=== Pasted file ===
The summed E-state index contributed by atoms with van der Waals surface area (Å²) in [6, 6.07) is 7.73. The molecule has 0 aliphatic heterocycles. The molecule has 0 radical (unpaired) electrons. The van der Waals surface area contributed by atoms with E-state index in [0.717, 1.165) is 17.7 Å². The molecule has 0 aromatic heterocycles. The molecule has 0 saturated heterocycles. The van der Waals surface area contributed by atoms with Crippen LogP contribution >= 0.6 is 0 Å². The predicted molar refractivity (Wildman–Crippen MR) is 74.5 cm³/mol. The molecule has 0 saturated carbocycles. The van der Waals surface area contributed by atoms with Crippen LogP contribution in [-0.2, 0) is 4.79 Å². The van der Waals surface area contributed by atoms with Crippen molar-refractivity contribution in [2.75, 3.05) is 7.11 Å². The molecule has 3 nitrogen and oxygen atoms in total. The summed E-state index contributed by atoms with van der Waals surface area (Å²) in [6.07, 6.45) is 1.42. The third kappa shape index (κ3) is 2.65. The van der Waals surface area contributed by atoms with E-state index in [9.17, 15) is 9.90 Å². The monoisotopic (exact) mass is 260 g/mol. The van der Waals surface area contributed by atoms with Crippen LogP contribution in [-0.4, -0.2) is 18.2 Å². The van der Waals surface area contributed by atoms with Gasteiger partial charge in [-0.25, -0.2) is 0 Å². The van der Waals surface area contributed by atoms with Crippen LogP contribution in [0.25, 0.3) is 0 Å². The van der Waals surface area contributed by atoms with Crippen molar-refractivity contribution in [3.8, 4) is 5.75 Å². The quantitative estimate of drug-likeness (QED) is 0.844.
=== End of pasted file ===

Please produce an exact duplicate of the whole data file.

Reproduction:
The summed E-state index contributed by atoms with van der Waals surface area (Å²) in [6, 6.07) is 7.73. The molecule has 0 aliphatic heterocycles. The molecule has 0 radical (unpaired) electrons. The van der Waals surface area contributed by atoms with E-state index in [0.717, 1.165) is 17.7 Å². The molecule has 0 aromatic heterocycles. The molecule has 0 saturated heterocycles. The van der Waals surface area contributed by atoms with Crippen LogP contribution >= 0.6 is 0 Å². The predicted molar refractivity (Wildman–Crippen MR) is 74.5 cm³/mol. The molecule has 0 saturated carbocycles. The van der Waals surface area contributed by atoms with Crippen LogP contribution in [-0.2, 0) is 4.79 Å². The van der Waals surface area contributed by atoms with Crippen molar-refractivity contribution in [2.75, 3.05) is 7.11 Å². The molecule has 3 nitrogen and oxygen atoms in total. The summed E-state index contributed by atoms with van der Waals surface area (Å²) in [6.07, 6.45) is 1.42. The third kappa shape index (κ3) is 2.65. The van der Waals surface area contributed by atoms with E-state index in [9.17, 15) is 9.90 Å². The monoisotopic (exact) mass is 260 g/mol. The van der Waals surface area contributed by atoms with Crippen LogP contribution in [-0.4, -0.2) is 18.2 Å². The van der Waals surface area contributed by atoms with Gasteiger partial charge in [-0.25, -0.2) is 0 Å². The van der Waals surface area contributed by atoms with Crippen LogP contribution in [0.25, 0.3) is 0 Å². The van der Waals surface area contributed by atoms with Crippen molar-refractivity contribution in [3.8, 4) is 5.75 Å². The quantitative estimate of drug-likeness (QED) is 0.844.